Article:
Interview with Benedict Nelson – Britten’s Billy Budd at ENO: “…the opera is not really about Billy… It’s about Vere, he’s the one that has the journey. Billy is the vehicle of his moral dilemma…” [Opens 18 June 2012]

Written by: Ben Hogwood

The new English National Opera production of Benjamin Britten’s Billy Budd reunites the successful team behind its Peter Grimes, with director David Alden and conductor Edward Gardner once again in partnership. Playing Billy is the fresh-faced baritone Benedict Nelson, whose striking image stares out of the promotional poster, a noose draped around his shoulders.

Benedict Nelson. Photograph: Chris Gloag

Benedict has sung a Britten role at ENO before, but his first encounter with the composer’s music was overseas. “The first thing I did was Peter Grimes when I was at the Guildhall School. A group of students was taken to be part of the chorus out in Salzburg, with the most tremendous cast. Trevor Nunn directed it, Simon Rattle and the Berlin Philharmonic were playing, Sir John Tomlinson was playing Balstrode, Amanda Roocroft was doing her first Ellen Orford and John Graham-Hall was playing Boles. It was tremendous, and a real seminal experience for me. In terms of music, it was the most enormous chorus. It was extraordinary, my first Britten experience – and I’ve done quite a bit since then.”


His modest claim includes the substantial role of Demetrius in A Midsummer Night’s Dream, given in 2011, and he has also recorded Songs and Proverbs of Williams Blake as part of Malcolm Martineau’s odyssey through the composer’s songs for Onyx. Has it been a natural progression to play Billy Budd? “I hope so, though I wouldn’t say natural. It is a dream role for a young baritone, it’s perfect – every young baritone wants to play it, and you’d be hard pushed to find someone who says they would not be interested. It’s such a gift of a role, but it has a shelf life, and you can miss out on doing it. Gerald Finley never did it, which I’m always surprised about, and there are a good few baritones who never did it, and were too old to do it later on. It doesn’t come up that much, popular piece as it is, because it’s not in rep very often, so in a generation only a handful of people get the opportunity to play it. I’m very fortunate, I feel very lucky – I’m very aware of that. With Britten’s centenary coming up there will be a lot more, I’m sure, but it is certainly a lucky thing.”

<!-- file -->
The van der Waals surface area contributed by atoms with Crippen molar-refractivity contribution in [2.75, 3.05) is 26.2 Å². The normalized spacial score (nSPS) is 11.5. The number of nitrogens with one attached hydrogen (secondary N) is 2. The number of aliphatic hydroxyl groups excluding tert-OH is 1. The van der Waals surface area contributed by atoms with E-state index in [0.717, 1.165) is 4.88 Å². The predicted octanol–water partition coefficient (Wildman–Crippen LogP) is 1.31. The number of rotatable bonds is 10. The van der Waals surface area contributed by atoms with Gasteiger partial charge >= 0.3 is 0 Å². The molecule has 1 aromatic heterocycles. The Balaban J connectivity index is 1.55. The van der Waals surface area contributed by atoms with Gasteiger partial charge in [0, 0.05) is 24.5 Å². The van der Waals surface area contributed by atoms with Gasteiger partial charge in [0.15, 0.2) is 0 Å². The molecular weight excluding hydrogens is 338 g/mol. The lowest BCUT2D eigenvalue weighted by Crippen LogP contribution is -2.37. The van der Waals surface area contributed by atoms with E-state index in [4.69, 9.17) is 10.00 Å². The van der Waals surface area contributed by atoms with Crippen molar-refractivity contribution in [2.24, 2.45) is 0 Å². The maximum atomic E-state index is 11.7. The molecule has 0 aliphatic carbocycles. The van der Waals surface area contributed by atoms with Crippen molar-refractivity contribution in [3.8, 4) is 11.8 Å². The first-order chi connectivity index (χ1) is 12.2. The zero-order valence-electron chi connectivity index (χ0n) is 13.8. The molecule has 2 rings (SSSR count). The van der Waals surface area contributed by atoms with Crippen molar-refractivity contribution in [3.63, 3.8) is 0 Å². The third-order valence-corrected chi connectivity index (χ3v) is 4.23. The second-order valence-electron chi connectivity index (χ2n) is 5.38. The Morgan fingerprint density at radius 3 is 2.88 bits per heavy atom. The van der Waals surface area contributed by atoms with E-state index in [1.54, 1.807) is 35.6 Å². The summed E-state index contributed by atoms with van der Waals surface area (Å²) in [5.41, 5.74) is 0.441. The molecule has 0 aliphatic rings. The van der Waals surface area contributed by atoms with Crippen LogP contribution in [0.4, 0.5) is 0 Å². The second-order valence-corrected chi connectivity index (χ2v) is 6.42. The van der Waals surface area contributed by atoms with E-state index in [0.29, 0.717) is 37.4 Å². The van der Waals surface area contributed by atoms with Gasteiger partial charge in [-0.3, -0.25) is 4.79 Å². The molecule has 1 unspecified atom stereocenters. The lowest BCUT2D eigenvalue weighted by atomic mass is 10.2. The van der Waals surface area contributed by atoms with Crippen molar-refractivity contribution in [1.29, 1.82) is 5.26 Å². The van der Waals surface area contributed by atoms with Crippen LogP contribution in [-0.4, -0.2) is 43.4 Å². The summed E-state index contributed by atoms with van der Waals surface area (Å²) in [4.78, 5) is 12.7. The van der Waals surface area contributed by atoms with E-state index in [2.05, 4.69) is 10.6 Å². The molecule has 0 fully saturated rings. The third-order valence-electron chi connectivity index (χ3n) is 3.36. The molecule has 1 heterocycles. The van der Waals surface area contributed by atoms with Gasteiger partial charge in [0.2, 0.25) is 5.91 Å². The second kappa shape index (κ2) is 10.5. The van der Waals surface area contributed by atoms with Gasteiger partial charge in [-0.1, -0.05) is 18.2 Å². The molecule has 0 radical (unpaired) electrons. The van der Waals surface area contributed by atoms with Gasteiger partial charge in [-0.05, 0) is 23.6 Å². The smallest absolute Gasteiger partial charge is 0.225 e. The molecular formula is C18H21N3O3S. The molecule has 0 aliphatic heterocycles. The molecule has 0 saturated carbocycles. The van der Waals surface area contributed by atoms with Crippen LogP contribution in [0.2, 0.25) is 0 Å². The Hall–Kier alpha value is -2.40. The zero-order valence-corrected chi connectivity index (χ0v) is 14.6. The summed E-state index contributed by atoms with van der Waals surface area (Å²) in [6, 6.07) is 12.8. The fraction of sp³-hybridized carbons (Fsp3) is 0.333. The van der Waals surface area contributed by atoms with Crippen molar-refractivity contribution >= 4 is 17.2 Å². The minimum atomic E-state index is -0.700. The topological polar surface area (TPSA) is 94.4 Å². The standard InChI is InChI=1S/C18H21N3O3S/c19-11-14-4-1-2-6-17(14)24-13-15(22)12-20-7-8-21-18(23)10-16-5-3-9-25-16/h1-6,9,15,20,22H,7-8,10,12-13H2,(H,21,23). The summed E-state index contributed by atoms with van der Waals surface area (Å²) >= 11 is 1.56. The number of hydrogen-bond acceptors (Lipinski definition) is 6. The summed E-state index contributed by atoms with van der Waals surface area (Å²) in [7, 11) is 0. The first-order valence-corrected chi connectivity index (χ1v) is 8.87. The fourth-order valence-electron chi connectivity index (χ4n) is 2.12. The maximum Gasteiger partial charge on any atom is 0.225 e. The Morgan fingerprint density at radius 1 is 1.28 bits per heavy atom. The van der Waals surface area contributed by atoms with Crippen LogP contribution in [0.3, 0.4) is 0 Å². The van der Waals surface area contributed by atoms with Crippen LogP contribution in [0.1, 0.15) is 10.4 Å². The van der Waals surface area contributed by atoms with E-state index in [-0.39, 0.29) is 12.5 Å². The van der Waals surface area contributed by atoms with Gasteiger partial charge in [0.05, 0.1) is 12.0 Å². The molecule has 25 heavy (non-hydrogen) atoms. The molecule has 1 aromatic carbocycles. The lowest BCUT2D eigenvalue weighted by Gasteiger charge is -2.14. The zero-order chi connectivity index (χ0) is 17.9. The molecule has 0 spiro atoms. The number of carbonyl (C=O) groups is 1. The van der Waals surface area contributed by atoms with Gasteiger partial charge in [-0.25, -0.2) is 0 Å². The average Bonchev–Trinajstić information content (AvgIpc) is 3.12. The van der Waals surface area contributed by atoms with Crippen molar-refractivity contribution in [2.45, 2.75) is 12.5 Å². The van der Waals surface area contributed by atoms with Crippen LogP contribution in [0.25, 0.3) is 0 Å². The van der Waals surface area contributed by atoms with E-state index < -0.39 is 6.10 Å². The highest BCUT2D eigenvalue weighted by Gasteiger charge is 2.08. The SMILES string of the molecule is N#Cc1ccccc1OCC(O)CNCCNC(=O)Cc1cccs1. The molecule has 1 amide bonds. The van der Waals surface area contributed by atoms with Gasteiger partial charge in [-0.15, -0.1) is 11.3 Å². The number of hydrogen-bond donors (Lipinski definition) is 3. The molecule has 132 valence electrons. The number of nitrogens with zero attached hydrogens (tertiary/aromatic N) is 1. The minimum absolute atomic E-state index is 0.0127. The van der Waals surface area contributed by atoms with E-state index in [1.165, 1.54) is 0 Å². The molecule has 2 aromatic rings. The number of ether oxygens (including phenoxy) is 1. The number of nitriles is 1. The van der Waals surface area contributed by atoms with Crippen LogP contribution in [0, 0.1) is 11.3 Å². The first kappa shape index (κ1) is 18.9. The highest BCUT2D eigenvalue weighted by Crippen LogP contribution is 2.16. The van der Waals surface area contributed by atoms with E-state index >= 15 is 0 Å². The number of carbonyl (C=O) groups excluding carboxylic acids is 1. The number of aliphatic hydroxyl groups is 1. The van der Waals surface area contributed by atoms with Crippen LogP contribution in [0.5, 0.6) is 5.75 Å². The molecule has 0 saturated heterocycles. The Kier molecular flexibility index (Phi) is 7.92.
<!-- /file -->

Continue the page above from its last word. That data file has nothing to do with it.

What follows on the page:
Central to the plot are the problems Billy encounters with a stammer, which Nelson has been working hard to perfect. “There are four big occasions where he stammers, and then you have to make the choice as to whether you suggest it at other times. Kim Begley, who is playing Captain Vere, was telling me he did it with Rod Gilfrey in Paris, and he mentioned a couple of occasions where he put little hints of it in again. That’s a decision you have to make, but Britten was so meticulous in the way he wrote it in, he notated it all. It’s the hardest bit to learn. Right up until yesterday I was struggling, because it’s so hard. He’s so specific about how each individual one sounds, and when notated they have crescendos, decrescendos. It’s so specific and they’re hard to get right!”

Benedict Nelson. Photograph: Chris Gloag

A key aspect of this is communicating the affliction without comedy, an aspect Nelson is keen to stress. “Stammering is traditionally thought of as a comic thing, in theatre as well, so it’s quite hard to get a stammer that gets a sense of empathy, of sympathy. I’m sure it’s not funny for anyone who has a speech impediment like that, but when you look at Don Curzio in Figaro, the stammer is a comic thing. It’s hard to get it so that it becomes a painful thing, an angst-ridden thing. We did a lot of work with a physical expert, and working on how it would come across. Funnily enough Michael Palin, in A Fish Called Wanda, is incredibly good at it. When they did Billy at Glyndebourne they had Derek Jacobi perfecting the stammer, and he had done it in I, Claudius, so I watched that too. Really Britten does most of the work for you, with his notation.” A feature of the composer’s method is the very detailed nature of his directions within the score. “There is almost no interpretative work for you to do, because he is so specific about everything he wants, which is nice.”

Recording Britten’s songs has helped give a sense of perspective, too. “His is such a unique style, and it is so recognisable to anyone who knows his music that it is Britten. Even looking at the music on the page, you can look at it and straightaway and know it’s by Britten. Those Songs and Proverbs are a wonderful thing to record. They were written for Dietrich Fischer-Dieskau, but you can tell they were written for him because not only is Britten’s music very hard to perform, but the fact that he had someone of the technical ability of Fischer-Dieskau to write for meant he could give him a free range. They’re harder than any of the operatic things; really tricky to sing and to interpret, and that is partly because Blake’s poetry is so complex. The poems alone you have to spend so much time deciphering them and learning how to inflect them. He was so ahead of his time, a visionary poet completely unappreciated in his lifetime. He was a poetry genius.”